Fork man has put down his garden tool and now clutches a red sweet tin in the crook of his arm instead, turning him into 50/50 man. He carefully tears two orange tickets from the book and takes my £2, before turning away and trying to hawk some more,“50/50 tickets”. Less than two steps away from him the programme seller in his hi viz waistcoat and flat cap, which apparently is the obligatory head gear in these parts, he is introduced to us by Eric as a “personal friend of Stanley Matthews”.

Such an accolade is too good to simply ignore, so I enquire how this came to be and he tells us of their chance meeting in Nairobi during his time in the army and some years later, he and the ‘The Wizard of the Dribble’ crossed paths again at the opening of the very ground we are at today.

In a another repurposed portacabin, adjacent to the turnstiles where a man sits in his pale yellow booth, watched over by a curious hand drawn picture of Ronaldinho, a home printed sign goes up in the window declaring its the Club Shop. Inside we interrupt the man setting up on the long table down its centre, covered in boxes filled with old programmes and the choice of not one, by two pins for Tom.

I would not go as far as calling it a steady stream of people paying the man with his Brazilian companion to come in, more a trickle. Eric said that the “bad weather” will always put off a few, but it's a healthy’ish crowd forming almost exclusively around the Tuck Shop as well as inside the white beach hut looking clubhouse, with its impressive collection of club memorabilia on the walls and a hall any pirate would be proud of, of silverware behind the bar.

A few people have taken up one of the blue seats in the main stand, a couple in front of one of the two flags that hang on its back wall. Actually flags might not quite do them justice, they’re more like banners, one alludes to CT’s nickname the Seasiders, but I don’t remember seeing the sea anywhere.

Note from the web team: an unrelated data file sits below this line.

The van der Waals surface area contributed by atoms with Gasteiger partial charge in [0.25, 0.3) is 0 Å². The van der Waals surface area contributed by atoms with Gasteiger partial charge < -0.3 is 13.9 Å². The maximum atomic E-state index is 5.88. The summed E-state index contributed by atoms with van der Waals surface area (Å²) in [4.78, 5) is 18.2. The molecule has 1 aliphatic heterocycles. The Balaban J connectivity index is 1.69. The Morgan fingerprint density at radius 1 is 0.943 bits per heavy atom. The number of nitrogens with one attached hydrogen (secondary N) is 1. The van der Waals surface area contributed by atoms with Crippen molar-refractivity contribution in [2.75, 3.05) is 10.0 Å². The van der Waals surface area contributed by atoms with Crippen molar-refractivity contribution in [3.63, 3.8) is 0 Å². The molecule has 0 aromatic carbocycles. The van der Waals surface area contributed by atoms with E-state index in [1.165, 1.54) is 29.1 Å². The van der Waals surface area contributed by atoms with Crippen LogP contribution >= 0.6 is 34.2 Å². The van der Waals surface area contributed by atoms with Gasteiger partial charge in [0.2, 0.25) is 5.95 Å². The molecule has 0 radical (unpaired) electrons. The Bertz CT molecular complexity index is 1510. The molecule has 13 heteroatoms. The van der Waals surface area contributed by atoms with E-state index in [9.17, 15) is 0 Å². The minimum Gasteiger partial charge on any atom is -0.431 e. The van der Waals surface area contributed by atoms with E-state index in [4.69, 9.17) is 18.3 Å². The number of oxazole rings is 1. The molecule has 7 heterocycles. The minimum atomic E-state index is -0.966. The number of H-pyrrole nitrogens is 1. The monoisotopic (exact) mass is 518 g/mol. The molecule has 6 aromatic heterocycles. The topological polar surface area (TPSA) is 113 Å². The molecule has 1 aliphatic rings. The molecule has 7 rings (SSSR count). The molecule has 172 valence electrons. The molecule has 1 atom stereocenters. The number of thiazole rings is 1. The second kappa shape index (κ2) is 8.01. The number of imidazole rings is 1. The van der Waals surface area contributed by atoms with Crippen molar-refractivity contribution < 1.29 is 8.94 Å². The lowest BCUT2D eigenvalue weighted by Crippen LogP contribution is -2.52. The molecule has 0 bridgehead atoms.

It’s such a softly spoken “hello and welcome” from the person manning the PA that I can barely hear him. The sun has gone, however the rain has yet to return which is something. From one corner of the ground, at the foot of one of the wirey floodlights the teams congregate, and not from the centre of the main stand as one would expect, because as Eric had told us, that's now the local gym.

The CT manager, former Bristol Rovers player Mikey Bell, offers his players a handshake, before they head out onto the pitch, though a very agricultural looking yellow gate Eric is holding open, each doing their best to avoid the muddy swamp that has formed on the edge of the pitch.

CST number 10 at the back of the line, hurriedly finishes half a banana, before dousing himself in water from a small bottle and with some help from Eric he ensure it ends up in one of the nearby wheelie bins, and not on the floor. It’s what you might call a subdued walkout, no rousing music, not much of a welcome from either set of the fans, a couple look on stony faced, one sips from a plastic pint glass, another seems more interested in his chips than the players. The referee leads them out maybe a quarter of the way, before stopping to perform the handshake.

The shirts of the players, the corner flags and those of the linesman's ripple in what is a stiff breeze,
the one linesman who looked “mortified” now in shorts and shorts sleeves looks doubly so now. Clearly energised by his pre match snack, CST’s number 10 bounds up and down on the centre spot in preparation of kick off. A single shout goes up from the main stand in support of the visitors, “come on Sodbury” and one home player demands a “big start” from this team mates.

Although he’s yet to put on his fingerless gloves, I think Tom wishes he had brought some sunglasses too, “fucking bright kit” he says half squinting, the towering yet incredibly youthful looking CT keeper is an all neon ensemble, which makes him look like a highlighter pen, and not long after kick off as Tom put it, he’s soon “in the wars”.

A bit of miscommunication sees him collide in mid air with another player, which sends the human sharpie crashing to the ground and for a moment he doesn't look like he is going to be getting back up anytime soon. Thankfully his time on the horizontal is short lived, although he still looks a little dazed as the CST corner is taken and he knows very little about the header he keeps out, the ball striking him and bouncing back into play, where in the melee he takes another knock to add to his growing collection.